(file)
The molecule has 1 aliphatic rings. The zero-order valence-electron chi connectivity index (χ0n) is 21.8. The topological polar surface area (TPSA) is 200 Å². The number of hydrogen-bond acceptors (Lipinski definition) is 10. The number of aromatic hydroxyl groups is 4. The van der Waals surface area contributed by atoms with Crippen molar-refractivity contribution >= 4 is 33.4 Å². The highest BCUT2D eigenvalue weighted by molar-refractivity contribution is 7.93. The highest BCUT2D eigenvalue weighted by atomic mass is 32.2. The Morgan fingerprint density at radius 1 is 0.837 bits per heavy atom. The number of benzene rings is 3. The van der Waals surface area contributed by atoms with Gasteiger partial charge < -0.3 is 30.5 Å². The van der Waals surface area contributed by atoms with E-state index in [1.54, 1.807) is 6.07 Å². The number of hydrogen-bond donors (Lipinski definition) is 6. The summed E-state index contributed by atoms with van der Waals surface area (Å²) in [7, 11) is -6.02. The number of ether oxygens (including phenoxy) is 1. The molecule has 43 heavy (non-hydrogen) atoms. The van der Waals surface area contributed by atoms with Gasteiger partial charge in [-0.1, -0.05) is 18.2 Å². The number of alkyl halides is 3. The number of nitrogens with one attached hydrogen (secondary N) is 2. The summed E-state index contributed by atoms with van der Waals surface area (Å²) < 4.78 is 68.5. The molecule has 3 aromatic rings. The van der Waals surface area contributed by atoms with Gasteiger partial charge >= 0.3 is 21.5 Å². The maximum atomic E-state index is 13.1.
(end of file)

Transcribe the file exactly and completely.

The molecule has 1 aliphatic rings. The zero-order valence-electron chi connectivity index (χ0n) is 21.8. The topological polar surface area (TPSA) is 200 Å². The number of hydrogen-bond acceptors (Lipinski definition) is 10. The number of aromatic hydroxyl groups is 4. The van der Waals surface area contributed by atoms with Crippen molar-refractivity contribution >= 4 is 33.4 Å². The highest BCUT2D eigenvalue weighted by molar-refractivity contribution is 7.93. The highest BCUT2D eigenvalue weighted by atomic mass is 32.2. The Morgan fingerprint density at radius 1 is 0.837 bits per heavy atom. The number of benzene rings is 3. The van der Waals surface area contributed by atoms with Gasteiger partial charge < -0.3 is 30.5 Å². The van der Waals surface area contributed by atoms with E-state index in [1.54, 1.807) is 6.07 Å². The number of hydrogen-bond donors (Lipinski definition) is 6. The summed E-state index contributed by atoms with van der Waals surface area (Å²) in [7, 11) is -6.02. The number of ether oxygens (including phenoxy) is 1. The molecule has 43 heavy (non-hydrogen) atoms. The van der Waals surface area contributed by atoms with Gasteiger partial charge in [-0.1, -0.05) is 18.2 Å². The number of alkyl halides is 3. The number of nitrogens with one attached hydrogen (secondary N) is 2. The summed E-state index contributed by atoms with van der Waals surface area (Å²) < 4.78 is 68.5. The molecule has 3 aromatic rings. The van der Waals surface area contributed by atoms with Gasteiger partial charge >= 0.3 is 21.5 Å². The maximum atomic E-state index is 13.1.